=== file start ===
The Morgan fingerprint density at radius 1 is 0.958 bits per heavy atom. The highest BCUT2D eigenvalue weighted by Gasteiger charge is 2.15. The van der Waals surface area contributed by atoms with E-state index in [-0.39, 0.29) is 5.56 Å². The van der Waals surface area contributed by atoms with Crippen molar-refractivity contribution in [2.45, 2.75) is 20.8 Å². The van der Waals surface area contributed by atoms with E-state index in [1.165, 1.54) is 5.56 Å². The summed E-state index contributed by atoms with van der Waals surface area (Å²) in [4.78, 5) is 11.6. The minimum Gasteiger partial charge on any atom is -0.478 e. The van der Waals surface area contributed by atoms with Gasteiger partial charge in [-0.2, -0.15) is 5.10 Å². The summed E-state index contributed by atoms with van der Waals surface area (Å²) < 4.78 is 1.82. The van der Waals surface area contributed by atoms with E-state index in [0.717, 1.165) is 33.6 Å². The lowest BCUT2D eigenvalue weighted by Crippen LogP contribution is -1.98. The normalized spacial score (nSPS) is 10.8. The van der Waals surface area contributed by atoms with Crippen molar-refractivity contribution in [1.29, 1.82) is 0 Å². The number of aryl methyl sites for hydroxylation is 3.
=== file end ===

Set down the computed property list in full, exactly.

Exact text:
The Morgan fingerprint density at radius 1 is 0.958 bits per heavy atom. The highest BCUT2D eigenvalue weighted by Gasteiger charge is 2.15. The van der Waals surface area contributed by atoms with E-state index in [-0.39, 0.29) is 5.56 Å². The van der Waals surface area contributed by atoms with Crippen molar-refractivity contribution in [2.45, 2.75) is 20.8 Å². The van der Waals surface area contributed by atoms with E-state index in [1.165, 1.54) is 5.56 Å². The summed E-state index contributed by atoms with van der Waals surface area (Å²) in [4.78, 5) is 11.6. The minimum Gasteiger partial charge on any atom is -0.478 e. The van der Waals surface area contributed by atoms with Gasteiger partial charge in [-0.2, -0.15) is 5.10 Å². The summed E-state index contributed by atoms with van der Waals surface area (Å²) < 4.78 is 1.82. The van der Waals surface area contributed by atoms with E-state index in [0.717, 1.165) is 33.6 Å². The lowest BCUT2D eigenvalue weighted by Crippen LogP contribution is -1.98. The normalized spacial score (nSPS) is 10.8. The van der Waals surface area contributed by atoms with Crippen molar-refractivity contribution in [1.29, 1.82) is 0 Å². The number of aryl methyl sites for hydroxylation is 3.